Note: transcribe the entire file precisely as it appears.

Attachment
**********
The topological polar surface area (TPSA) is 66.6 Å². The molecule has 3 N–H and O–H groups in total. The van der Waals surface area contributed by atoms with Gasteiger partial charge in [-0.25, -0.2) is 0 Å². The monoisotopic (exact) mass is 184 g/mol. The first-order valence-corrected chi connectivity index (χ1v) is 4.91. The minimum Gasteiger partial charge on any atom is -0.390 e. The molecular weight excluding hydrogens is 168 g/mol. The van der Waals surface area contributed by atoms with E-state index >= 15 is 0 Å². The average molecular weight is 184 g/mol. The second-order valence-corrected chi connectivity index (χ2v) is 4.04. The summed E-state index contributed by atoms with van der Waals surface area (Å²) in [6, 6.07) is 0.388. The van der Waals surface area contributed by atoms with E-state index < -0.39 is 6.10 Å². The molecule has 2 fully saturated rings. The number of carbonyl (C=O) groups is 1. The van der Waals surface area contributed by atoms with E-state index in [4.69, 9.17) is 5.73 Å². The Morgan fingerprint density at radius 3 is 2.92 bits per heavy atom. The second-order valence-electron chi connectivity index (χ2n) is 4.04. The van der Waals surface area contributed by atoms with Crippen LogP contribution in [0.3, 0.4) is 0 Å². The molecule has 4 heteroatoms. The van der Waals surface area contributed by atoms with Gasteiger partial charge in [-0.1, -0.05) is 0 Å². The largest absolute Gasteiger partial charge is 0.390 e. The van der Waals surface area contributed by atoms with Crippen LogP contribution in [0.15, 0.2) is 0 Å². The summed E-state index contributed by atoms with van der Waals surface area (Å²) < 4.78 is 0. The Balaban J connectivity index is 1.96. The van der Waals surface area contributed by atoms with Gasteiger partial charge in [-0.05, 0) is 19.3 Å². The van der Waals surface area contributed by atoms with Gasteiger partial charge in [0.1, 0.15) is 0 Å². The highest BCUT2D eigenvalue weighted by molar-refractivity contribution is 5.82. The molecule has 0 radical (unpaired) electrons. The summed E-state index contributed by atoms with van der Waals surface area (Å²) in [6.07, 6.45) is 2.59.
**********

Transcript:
The topological polar surface area (TPSA) is 66.6 Å². The molecule has 3 N–H and O–H groups in total. The van der Waals surface area contributed by atoms with Gasteiger partial charge in [-0.25, -0.2) is 0 Å². The monoisotopic (exact) mass is 184 g/mol. The first-order valence-corrected chi connectivity index (χ1v) is 4.91. The minimum Gasteiger partial charge on any atom is -0.390 e. The molecular weight excluding hydrogens is 168 g/mol. The van der Waals surface area contributed by atoms with E-state index >= 15 is 0 Å². The average molecular weight is 184 g/mol. The second-order valence-corrected chi connectivity index (χ2v) is 4.04. The summed E-state index contributed by atoms with van der Waals surface area (Å²) in [6, 6.07) is 0.388. The van der Waals surface area contributed by atoms with E-state index < -0.39 is 6.10 Å². The molecule has 2 fully saturated rings. The number of carbonyl (C=O) groups is 1. The van der Waals surface area contributed by atoms with E-state index in [4.69, 9.17) is 5.73 Å². The Morgan fingerprint density at radius 3 is 2.92 bits per heavy atom. The second-order valence-electron chi connectivity index (χ2n) is 4.04. The van der Waals surface area contributed by atoms with Crippen LogP contribution in [0.3, 0.4) is 0 Å². The molecule has 4 heteroatoms. The van der Waals surface area contributed by atoms with Gasteiger partial charge in [-0.1, -0.05) is 0 Å². The largest absolute Gasteiger partial charge is 0.390 e. The van der Waals surface area contributed by atoms with Crippen LogP contribution in [0.15, 0.2) is 0 Å². The summed E-state index contributed by atoms with van der Waals surface area (Å²) < 4.78 is 0. The Balaban J connectivity index is 1.96. The van der Waals surface area contributed by atoms with Gasteiger partial charge in [-0.05, 0) is 19.3 Å². The van der Waals surface area contributed by atoms with Gasteiger partial charge in [0.1, 0.15) is 0 Å². The highest BCUT2D eigenvalue weighted by molar-refractivity contribution is 5.82. The molecule has 0 radical (unpaired) electrons. The summed E-state index contributed by atoms with van der Waals surface area (Å²) in [6.07, 6.45) is 2.59.